Title

Digging into the Mining Subculture: The Dynamics of Trafficking in Persons in the Artisanal and Small-Scale Gold Mining of Peru’s Madre de Dios

Date of Publication

2020 12:00 AM

Security Theme

Transnational Organized Crime

Keywords

ASGM, illegal mining, artisanal mining, small-scale gold mining, worker exploitation, labor exploitation, organized crime groups, sexual exploitation, coercion, trafficking in persons, TIP

Description

“There is great concern over the expansion of trafficking in persons (TIP) within the commodities supply chain, including a key global commodity: gold. Informal and illegal miners, often working outside of the mining industry’s regulatory framework, source a fifth of the gold extracted worldwide. Although artisanal and small-scale gold mining (ASGM) contributes to economic development and provides jobs to the poor, the lack of government oversight not only makes ASGM unsustainable environmentally, but also makes it socially destructive. This chapter offers an analysis of the exploitation of male workers, including children, laboring in gold mines in Madre de Dios, a remote region of the Peruvian Amazon. It is argued that the miners are captured and retained in exploitative conditions by noncoercive means, such as heavy drinking and sex. It is also shown how organized crime groups (OCGs) lure young women and girls from Peru and neighboring countries into working in the prostibars (bars that also offer sexual services) in the mining camps throughout Madre de Dios, fueling an illegal sex economy that profits off of the sexual exploitation of young women and girls."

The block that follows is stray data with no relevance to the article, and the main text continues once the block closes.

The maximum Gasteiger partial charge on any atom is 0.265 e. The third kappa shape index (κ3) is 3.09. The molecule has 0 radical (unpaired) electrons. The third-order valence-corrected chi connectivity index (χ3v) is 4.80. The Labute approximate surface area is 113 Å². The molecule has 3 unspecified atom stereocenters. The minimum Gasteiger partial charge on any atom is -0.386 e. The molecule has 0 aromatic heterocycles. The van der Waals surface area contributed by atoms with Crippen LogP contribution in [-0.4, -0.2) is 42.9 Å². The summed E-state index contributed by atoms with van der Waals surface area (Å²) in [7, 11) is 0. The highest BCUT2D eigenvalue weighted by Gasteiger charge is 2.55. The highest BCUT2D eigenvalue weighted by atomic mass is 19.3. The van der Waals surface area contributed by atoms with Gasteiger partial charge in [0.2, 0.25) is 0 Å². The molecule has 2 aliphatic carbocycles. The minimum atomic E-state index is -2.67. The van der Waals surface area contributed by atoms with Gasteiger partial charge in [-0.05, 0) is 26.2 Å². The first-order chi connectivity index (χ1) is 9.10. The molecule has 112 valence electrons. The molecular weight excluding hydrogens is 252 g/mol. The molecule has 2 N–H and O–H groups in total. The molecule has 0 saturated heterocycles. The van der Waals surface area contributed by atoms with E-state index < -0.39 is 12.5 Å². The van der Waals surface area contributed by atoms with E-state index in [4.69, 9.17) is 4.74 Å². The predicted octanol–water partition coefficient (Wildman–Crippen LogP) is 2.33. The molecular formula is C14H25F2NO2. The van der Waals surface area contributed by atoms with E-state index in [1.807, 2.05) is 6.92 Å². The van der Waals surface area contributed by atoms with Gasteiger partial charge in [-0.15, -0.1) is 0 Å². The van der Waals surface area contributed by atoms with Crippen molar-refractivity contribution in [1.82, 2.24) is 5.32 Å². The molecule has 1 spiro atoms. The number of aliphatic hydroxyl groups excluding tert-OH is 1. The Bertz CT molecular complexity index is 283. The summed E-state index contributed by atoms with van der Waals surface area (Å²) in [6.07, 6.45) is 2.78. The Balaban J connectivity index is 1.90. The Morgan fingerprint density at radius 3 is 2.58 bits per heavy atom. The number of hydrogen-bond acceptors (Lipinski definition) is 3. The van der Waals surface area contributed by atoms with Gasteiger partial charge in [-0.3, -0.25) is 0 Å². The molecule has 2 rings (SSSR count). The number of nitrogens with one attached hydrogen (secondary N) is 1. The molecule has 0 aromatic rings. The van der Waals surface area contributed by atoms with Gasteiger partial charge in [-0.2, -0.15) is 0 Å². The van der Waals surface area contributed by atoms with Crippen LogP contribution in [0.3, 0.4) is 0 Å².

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Jan 1st, 12:00 AM

Digging into the Mining Subculture: The Dynamics of Trafficking in Persons in the Artisanal and Small-Scale Gold Mining of Peru’s Madre de Dios

“There is great concern over the expansion of trafficking in persons (TIP) within the commodities supply chain, including a key global commodity: gold. Informal and illegal miners, often working outside of the mining industry’s regulatory framework, source a fifth of the gold extracted worldwide. Although artisanal and small-scale gold mining (ASGM) contributes to economic development and provides jobs to the poor, the lack of government oversight not only makes ASGM unsustainable environmentally, but also makes it socially destructive. This chapter offers an analysis of the exploitation of male workers, including children, laboring in gold mines in Madre de Dios, a remote region of the Peruvian Amazon. It is argued that the miners are captured and retained in exploitative conditions by noncoercive means, such as heavy drinking and sex. It is also shown how organized crime groups (OCGs) lure young women and girls from Peru and neighboring countries into working in the prostibars (bars that also offer sexual services) in the mining camps throughout Madre de Dios, fueling an illegal sex economy that profits off of the sexual exploitation of young women and girls."